The FBI and Library Subpoenas
Orin Kerr discusses (deep breath!)
Michael Froomkin links (via Proof Through the Night) to this story from a Seattle TV station about a local library that has fought off an FBI subpoena for a list of names and addresses of who took out a book on Osama bin Laden.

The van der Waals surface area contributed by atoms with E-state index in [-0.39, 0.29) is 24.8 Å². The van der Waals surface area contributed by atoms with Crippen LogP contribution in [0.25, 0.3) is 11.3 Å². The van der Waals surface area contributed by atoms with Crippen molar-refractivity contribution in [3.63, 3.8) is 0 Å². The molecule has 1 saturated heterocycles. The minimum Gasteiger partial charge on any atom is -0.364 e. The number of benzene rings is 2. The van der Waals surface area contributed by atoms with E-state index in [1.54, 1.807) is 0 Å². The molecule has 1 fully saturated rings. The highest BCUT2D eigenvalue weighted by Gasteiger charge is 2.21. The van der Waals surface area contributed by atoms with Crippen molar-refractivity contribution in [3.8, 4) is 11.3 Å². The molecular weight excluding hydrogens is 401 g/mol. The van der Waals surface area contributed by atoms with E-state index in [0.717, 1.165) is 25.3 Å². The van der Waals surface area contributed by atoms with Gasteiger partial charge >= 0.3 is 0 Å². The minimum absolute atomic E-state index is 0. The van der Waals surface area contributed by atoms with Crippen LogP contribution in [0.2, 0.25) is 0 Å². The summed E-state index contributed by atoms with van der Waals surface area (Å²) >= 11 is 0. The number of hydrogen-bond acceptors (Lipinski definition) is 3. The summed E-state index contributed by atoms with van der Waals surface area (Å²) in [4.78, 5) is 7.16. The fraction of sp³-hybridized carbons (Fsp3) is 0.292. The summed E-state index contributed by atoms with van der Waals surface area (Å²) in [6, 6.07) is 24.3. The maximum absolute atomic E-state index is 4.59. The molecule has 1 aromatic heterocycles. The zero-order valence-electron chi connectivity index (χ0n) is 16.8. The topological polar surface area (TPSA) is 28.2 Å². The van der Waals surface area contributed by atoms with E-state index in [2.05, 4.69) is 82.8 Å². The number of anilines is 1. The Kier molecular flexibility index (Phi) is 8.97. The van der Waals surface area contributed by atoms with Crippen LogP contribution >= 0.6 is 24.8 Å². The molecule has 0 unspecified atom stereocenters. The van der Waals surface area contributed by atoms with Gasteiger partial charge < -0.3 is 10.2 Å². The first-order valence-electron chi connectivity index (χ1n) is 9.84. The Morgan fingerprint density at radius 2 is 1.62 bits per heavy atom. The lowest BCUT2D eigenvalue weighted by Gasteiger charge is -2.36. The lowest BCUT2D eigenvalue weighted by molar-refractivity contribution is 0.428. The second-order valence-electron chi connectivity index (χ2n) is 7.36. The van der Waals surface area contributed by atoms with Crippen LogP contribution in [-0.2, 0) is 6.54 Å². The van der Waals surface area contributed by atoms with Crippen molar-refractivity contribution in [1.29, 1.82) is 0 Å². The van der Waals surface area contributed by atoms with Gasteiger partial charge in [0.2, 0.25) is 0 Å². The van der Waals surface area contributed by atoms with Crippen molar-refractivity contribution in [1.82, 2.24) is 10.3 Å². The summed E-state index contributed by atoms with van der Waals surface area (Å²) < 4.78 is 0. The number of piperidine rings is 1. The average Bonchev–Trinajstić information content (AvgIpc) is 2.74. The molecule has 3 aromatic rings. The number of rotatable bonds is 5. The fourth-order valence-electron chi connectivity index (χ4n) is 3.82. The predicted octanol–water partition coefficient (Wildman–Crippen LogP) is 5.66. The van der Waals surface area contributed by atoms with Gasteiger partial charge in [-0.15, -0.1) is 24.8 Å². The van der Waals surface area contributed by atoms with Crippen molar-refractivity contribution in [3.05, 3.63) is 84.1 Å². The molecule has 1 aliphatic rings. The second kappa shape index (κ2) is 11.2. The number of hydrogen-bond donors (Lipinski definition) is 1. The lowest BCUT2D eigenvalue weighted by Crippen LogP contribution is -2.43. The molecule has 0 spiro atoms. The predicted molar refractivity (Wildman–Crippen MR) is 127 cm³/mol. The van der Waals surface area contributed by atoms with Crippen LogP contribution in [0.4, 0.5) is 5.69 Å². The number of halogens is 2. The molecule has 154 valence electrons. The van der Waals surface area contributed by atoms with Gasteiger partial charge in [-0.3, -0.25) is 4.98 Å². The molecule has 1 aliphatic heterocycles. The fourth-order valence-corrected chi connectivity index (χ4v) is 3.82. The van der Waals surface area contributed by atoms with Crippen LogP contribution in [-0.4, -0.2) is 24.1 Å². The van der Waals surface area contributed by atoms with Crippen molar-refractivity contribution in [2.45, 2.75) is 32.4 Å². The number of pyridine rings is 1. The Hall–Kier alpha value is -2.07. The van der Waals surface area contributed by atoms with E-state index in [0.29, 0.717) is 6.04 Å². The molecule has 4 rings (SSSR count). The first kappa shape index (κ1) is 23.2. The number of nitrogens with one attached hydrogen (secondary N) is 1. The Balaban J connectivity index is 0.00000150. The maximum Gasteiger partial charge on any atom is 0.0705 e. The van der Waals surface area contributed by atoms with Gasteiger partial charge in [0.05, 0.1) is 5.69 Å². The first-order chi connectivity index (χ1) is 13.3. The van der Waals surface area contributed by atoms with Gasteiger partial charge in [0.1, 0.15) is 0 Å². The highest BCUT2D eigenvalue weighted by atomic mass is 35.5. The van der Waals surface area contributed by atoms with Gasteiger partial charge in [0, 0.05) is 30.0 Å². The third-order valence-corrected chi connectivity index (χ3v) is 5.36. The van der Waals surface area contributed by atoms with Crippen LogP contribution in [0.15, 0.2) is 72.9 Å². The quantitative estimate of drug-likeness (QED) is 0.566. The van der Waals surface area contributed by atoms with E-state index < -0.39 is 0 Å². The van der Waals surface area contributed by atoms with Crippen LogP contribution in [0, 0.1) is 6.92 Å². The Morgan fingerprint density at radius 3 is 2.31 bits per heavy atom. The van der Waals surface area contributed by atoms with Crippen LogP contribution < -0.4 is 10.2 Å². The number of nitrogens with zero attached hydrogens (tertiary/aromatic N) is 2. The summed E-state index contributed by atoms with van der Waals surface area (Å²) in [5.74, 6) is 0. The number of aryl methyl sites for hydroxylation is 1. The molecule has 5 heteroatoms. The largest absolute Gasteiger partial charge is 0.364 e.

Kerr does a good job of looking at both sides of the story, and says that we don’t know enough to say why the FBI issued, and then dropped, the subpoena. While we don’t know, we can make some guesses. The FBI has been raked over the coals for not following up on leads, like the people training to fly jets, and not interested in learning to land them. Oops! So now, they follow up on every lead, however silly. (As Kerr pointed out last week, the FBI has opened 11,617 fewer violent fugitive cases were opened in 2003 than in 2000— those agents have been moved to counter-terror.) The agent in this case was probably well aware that he was chasing smoke, and that it was perfectly likely that the person who wrote in the book did so without checking it out of the library. But a form of bureaucratic CYA has been engaged in–by issuing a subpoena and then not fighting for it, should this turn out to be connected with an actual future terrorist, the FBI is perfectly positioned to say that they tried and were blocked by the courts. If its nothing, then we of the bloggosphere have just wasted a lot of electrons on it.